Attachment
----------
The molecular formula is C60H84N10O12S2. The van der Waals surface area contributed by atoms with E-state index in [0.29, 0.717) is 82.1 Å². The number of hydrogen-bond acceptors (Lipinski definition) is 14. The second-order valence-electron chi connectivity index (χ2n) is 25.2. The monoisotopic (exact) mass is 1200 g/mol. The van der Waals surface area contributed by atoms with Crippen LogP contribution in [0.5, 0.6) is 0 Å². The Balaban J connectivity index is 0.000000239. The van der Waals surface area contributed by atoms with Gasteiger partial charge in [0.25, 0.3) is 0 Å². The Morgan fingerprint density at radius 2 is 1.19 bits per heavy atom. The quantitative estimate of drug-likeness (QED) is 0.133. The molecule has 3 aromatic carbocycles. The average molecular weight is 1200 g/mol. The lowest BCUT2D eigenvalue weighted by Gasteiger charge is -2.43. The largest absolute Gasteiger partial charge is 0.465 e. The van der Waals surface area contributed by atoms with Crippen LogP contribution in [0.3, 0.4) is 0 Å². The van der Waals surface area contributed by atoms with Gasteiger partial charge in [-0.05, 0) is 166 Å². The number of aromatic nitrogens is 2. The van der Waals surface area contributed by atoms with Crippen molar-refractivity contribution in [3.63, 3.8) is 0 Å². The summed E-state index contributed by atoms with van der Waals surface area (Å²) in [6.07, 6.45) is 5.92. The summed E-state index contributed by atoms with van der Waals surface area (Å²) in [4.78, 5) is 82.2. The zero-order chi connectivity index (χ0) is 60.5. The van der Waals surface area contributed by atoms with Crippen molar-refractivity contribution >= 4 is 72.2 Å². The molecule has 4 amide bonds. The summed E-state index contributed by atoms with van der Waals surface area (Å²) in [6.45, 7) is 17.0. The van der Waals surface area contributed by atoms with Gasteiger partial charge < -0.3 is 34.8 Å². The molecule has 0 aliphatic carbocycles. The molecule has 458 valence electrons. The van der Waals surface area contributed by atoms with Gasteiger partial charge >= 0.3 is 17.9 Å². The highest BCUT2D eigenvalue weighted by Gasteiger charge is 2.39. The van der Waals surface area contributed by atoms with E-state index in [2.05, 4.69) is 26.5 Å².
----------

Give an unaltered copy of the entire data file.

The molecular formula is C60H84N10O12S2. The van der Waals surface area contributed by atoms with E-state index in [0.29, 0.717) is 82.1 Å². The number of hydrogen-bond acceptors (Lipinski definition) is 14. The second-order valence-electron chi connectivity index (χ2n) is 25.2. The monoisotopic (exact) mass is 1200 g/mol. The van der Waals surface area contributed by atoms with Crippen LogP contribution in [0.5, 0.6) is 0 Å². The Balaban J connectivity index is 0.000000239. The van der Waals surface area contributed by atoms with Gasteiger partial charge in [0.25, 0.3) is 0 Å². The Morgan fingerprint density at radius 2 is 1.19 bits per heavy atom. The quantitative estimate of drug-likeness (QED) is 0.133. The molecule has 3 aromatic carbocycles. The average molecular weight is 1200 g/mol. The lowest BCUT2D eigenvalue weighted by Gasteiger charge is -2.43. The largest absolute Gasteiger partial charge is 0.465 e. The van der Waals surface area contributed by atoms with Crippen LogP contribution in [0.3, 0.4) is 0 Å². The van der Waals surface area contributed by atoms with Gasteiger partial charge in [-0.05, 0) is 166 Å². The number of aromatic nitrogens is 2. The van der Waals surface area contributed by atoms with Crippen molar-refractivity contribution in [3.63, 3.8) is 0 Å². The summed E-state index contributed by atoms with van der Waals surface area (Å²) in [6.07, 6.45) is 5.92. The summed E-state index contributed by atoms with van der Waals surface area (Å²) in [4.78, 5) is 82.2. The zero-order chi connectivity index (χ0) is 60.5. The van der Waals surface area contributed by atoms with Crippen molar-refractivity contribution >= 4 is 72.2 Å². The molecule has 4 amide bonds. The summed E-state index contributed by atoms with van der Waals surface area (Å²) in [6.45, 7) is 17.0. The van der Waals surface area contributed by atoms with Gasteiger partial charge < -0.3 is 34.8 Å². The molecule has 0 aliphatic carbocycles. The molecule has 458 valence electrons. The van der Waals surface area contributed by atoms with Gasteiger partial charge >= 0.3 is 17.9 Å². The highest BCUT2D eigenvalue weighted by Gasteiger charge is 2.39. The van der Waals surface area contributed by atoms with E-state index in [2.05, 4.69) is 26.5 Å².